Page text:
So like I said, Disney owns a lot. So, my friend Leon who runs Renegade Cut, a video essay series on YouTube, summed up the Spider-man deal here:
Side note: I have not seen Venom or Spider-man: Far From Home.
Other side note: Good on Sony for not being strong armed by Disney. Come at me, haters.
And yes, I know the fanboys are all like “But Spider-man should be in the MCU still and Sony sucks.” Yeah, well, unless you’re sitting at the negotiating table? Slow your roll there, Chad.
Disney owns about 36% of the entertainment industry which is a LOT. And as this is very close to the ten year aniversary of the Marvel Cinematic Universe being a Disney entity, I figured it would be worth mentioning exactly why people think it’s a monopoly, which Leon pretty much summed up extraordinarily above.
But that doesn’t mean, I have nothing to say. According to The Verge, Disney has had the most successful year of any movie studio ever with 7.67 billion dollars in the first SEVEN MONTHS of 2019.
I mean, it’s okay that Disney now owns the Fantastic Four and the X-Men for Marvel again? But is it really worth it for them to be our corporate entertainment overlords just so we can get a decent Doctor Doom who’s not a whiny so-and-so?
I mean, I don’t exactly see how it’s good that they are gobbling up everything, but hey, I only have a degree in superheroes right? I mean IndieWire has discussed that Fox Searchlight Pictures can become New Line Cinema which would be a good route for it to go, but as far as that goes, we’ll have to play the time game.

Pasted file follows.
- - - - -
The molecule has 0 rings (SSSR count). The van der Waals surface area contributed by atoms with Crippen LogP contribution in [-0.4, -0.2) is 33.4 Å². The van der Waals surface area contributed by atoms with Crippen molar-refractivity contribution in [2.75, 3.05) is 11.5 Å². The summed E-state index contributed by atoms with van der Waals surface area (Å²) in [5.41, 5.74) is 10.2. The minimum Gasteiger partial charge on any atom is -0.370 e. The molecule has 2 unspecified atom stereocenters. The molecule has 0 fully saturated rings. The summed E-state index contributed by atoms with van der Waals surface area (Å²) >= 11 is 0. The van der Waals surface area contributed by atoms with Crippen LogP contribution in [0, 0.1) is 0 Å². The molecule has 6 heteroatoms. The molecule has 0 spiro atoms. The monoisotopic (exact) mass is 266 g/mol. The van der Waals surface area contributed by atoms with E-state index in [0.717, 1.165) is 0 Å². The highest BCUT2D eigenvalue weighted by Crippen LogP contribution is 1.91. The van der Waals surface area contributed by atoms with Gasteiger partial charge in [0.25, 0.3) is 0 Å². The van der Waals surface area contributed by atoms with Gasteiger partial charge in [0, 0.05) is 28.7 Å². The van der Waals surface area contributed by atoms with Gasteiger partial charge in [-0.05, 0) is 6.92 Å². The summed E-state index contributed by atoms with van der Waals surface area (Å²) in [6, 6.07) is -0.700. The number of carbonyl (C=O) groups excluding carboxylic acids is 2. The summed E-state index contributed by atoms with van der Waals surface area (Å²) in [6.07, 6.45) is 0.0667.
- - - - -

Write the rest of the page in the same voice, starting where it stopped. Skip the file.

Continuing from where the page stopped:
But Disney isn’t all bad: I mean, it’s a huge part of my childhood. Mulan, Beauty and the Beast, Aladdin, and a few others basically are my nostalgia trip. And Disney + looks promising with new shows and vaulted stuff coming. The packaging of Hulu, ESPN, and Disney + doesn’t hurt either as I already have Hulu, I want to watch hockey, and I would like to see some of the Disney Channel original movies again. I mean: “At launch, Disney+ will have more than 500 feature films and over 7,500 show episodes, including Disney’s entire movie library and its full Pixar and The Simpsons catalogues.” So, it’s going to basically be Netflix, but better because Disney? They keep touting quality over quantity, but we’ll see about that.